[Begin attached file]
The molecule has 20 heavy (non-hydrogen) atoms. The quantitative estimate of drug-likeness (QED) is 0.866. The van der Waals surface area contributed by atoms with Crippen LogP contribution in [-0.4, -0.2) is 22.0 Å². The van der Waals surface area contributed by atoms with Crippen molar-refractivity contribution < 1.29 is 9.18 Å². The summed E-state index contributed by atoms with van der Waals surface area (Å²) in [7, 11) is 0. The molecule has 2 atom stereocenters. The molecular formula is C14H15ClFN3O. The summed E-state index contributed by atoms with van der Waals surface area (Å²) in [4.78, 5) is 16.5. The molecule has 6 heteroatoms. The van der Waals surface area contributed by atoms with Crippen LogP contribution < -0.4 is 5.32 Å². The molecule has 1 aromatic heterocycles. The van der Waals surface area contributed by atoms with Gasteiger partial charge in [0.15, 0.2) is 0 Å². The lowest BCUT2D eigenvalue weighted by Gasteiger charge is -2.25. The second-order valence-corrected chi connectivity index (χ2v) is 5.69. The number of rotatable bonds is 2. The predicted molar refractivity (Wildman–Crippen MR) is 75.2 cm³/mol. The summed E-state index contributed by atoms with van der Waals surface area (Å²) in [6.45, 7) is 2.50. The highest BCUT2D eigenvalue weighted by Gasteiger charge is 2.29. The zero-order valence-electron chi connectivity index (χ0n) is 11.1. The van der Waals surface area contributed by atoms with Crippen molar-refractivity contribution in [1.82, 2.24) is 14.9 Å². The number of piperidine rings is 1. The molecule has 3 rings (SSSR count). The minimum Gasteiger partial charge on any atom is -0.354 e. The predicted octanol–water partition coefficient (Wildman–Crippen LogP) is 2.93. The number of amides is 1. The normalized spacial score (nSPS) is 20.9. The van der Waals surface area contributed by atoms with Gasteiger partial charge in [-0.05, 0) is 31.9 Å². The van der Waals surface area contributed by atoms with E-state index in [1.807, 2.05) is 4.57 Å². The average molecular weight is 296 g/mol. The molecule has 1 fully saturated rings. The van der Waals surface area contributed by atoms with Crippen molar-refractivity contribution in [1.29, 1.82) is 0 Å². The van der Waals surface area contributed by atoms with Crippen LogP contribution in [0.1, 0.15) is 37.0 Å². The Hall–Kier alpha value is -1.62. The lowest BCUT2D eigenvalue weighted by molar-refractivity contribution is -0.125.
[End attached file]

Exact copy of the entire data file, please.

The molecule has 20 heavy (non-hydrogen) atoms. The quantitative estimate of drug-likeness (QED) is 0.866. The van der Waals surface area contributed by atoms with Crippen LogP contribution in [-0.4, -0.2) is 22.0 Å². The van der Waals surface area contributed by atoms with Crippen molar-refractivity contribution < 1.29 is 9.18 Å². The summed E-state index contributed by atoms with van der Waals surface area (Å²) in [7, 11) is 0. The molecule has 2 atom stereocenters. The molecular formula is C14H15ClFN3O. The summed E-state index contributed by atoms with van der Waals surface area (Å²) in [4.78, 5) is 16.5. The molecule has 6 heteroatoms. The van der Waals surface area contributed by atoms with Crippen LogP contribution < -0.4 is 5.32 Å². The molecule has 1 aromatic heterocycles. The van der Waals surface area contributed by atoms with Gasteiger partial charge in [0.15, 0.2) is 0 Å². The lowest BCUT2D eigenvalue weighted by Gasteiger charge is -2.25. The second-order valence-corrected chi connectivity index (χ2v) is 5.69. The number of rotatable bonds is 2. The predicted molar refractivity (Wildman–Crippen MR) is 75.2 cm³/mol. The summed E-state index contributed by atoms with van der Waals surface area (Å²) in [6.45, 7) is 2.50. The highest BCUT2D eigenvalue weighted by Gasteiger charge is 2.29. The zero-order valence-electron chi connectivity index (χ0n) is 11.1. The van der Waals surface area contributed by atoms with Crippen molar-refractivity contribution in [1.82, 2.24) is 14.9 Å². The number of piperidine rings is 1. The molecule has 3 rings (SSSR count). The minimum Gasteiger partial charge on any atom is -0.354 e. The predicted octanol–water partition coefficient (Wildman–Crippen LogP) is 2.93. The number of amides is 1. The normalized spacial score (nSPS) is 20.9. The van der Waals surface area contributed by atoms with Gasteiger partial charge in [-0.05, 0) is 31.9 Å². The van der Waals surface area contributed by atoms with E-state index in [1.807, 2.05) is 4.57 Å². The average molecular weight is 296 g/mol. The molecule has 1 fully saturated rings. The van der Waals surface area contributed by atoms with Crippen molar-refractivity contribution in [1.29, 1.82) is 0 Å². The van der Waals surface area contributed by atoms with Crippen LogP contribution in [0.1, 0.15) is 37.0 Å². The Hall–Kier alpha value is -1.62. The lowest BCUT2D eigenvalue weighted by molar-refractivity contribution is -0.125.